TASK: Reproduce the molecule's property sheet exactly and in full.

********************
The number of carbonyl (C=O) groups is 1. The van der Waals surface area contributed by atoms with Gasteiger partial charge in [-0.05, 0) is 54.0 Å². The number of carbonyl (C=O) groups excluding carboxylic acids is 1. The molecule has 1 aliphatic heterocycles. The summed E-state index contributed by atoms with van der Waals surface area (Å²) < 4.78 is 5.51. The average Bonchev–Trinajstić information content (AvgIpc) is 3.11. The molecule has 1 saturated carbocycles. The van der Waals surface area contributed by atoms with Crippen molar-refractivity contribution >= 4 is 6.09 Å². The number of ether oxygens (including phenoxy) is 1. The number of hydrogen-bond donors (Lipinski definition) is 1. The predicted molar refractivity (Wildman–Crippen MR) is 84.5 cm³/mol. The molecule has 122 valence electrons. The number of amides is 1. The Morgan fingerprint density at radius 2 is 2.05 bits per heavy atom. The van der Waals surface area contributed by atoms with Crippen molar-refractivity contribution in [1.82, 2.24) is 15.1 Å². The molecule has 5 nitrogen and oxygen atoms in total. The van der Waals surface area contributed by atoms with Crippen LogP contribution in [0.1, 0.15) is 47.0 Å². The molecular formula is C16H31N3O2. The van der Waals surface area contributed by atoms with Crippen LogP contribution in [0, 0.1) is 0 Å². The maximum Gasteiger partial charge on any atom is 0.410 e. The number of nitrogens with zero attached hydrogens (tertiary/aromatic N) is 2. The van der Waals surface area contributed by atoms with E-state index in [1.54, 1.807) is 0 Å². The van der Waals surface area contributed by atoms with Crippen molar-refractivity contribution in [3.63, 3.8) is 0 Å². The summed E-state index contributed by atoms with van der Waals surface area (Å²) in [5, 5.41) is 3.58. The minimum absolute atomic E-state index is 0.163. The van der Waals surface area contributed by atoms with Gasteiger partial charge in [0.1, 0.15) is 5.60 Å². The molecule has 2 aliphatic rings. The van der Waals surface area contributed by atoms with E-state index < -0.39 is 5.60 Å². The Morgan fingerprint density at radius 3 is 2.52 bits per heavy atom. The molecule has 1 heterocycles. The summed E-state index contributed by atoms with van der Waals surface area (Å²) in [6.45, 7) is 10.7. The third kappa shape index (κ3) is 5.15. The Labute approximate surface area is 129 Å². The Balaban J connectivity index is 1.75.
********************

The number of carbonyl (C=O) groups is 1. The van der Waals surface area contributed by atoms with Gasteiger partial charge in [-0.05, 0) is 54.0 Å². The number of carbonyl (C=O) groups excluding carboxylic acids is 1. The molecule has 1 aliphatic heterocycles. The summed E-state index contributed by atoms with van der Waals surface area (Å²) < 4.78 is 5.51. The average Bonchev–Trinajstić information content (AvgIpc) is 3.11. The molecule has 1 saturated carbocycles. The van der Waals surface area contributed by atoms with Crippen molar-refractivity contribution >= 4 is 6.09 Å². The number of ether oxygens (including phenoxy) is 1. The number of hydrogen-bond donors (Lipinski definition) is 1. The predicted molar refractivity (Wildman–Crippen MR) is 84.5 cm³/mol. The molecule has 122 valence electrons. The number of amides is 1. The Morgan fingerprint density at radius 2 is 2.05 bits per heavy atom. The van der Waals surface area contributed by atoms with Crippen molar-refractivity contribution in [1.82, 2.24) is 15.1 Å². The molecule has 5 nitrogen and oxygen atoms in total. The van der Waals surface area contributed by atoms with Crippen LogP contribution in [0.1, 0.15) is 47.0 Å². The molecular formula is C16H31N3O2. The van der Waals surface area contributed by atoms with Crippen LogP contribution in [0, 0.1) is 0 Å². The maximum Gasteiger partial charge on any atom is 0.410 e. The number of nitrogens with zero attached hydrogens (tertiary/aromatic N) is 2. The van der Waals surface area contributed by atoms with E-state index in [1.54, 1.807) is 0 Å². The van der Waals surface area contributed by atoms with Crippen molar-refractivity contribution in [3.63, 3.8) is 0 Å². The summed E-state index contributed by atoms with van der Waals surface area (Å²) in [5, 5.41) is 3.58. The minimum absolute atomic E-state index is 0.163. The van der Waals surface area contributed by atoms with Gasteiger partial charge in [0.1, 0.15) is 5.60 Å². The molecule has 2 aliphatic rings. The van der Waals surface area contributed by atoms with E-state index < -0.39 is 5.60 Å². The Morgan fingerprint density at radius 3 is 2.52 bits per heavy atom. The molecule has 1 heterocycles. The summed E-state index contributed by atoms with van der Waals surface area (Å²) in [6.45, 7) is 10.7. The third kappa shape index (κ3) is 5.15. The Labute approximate surface area is 129 Å². The Balaban J connectivity index is 1.75.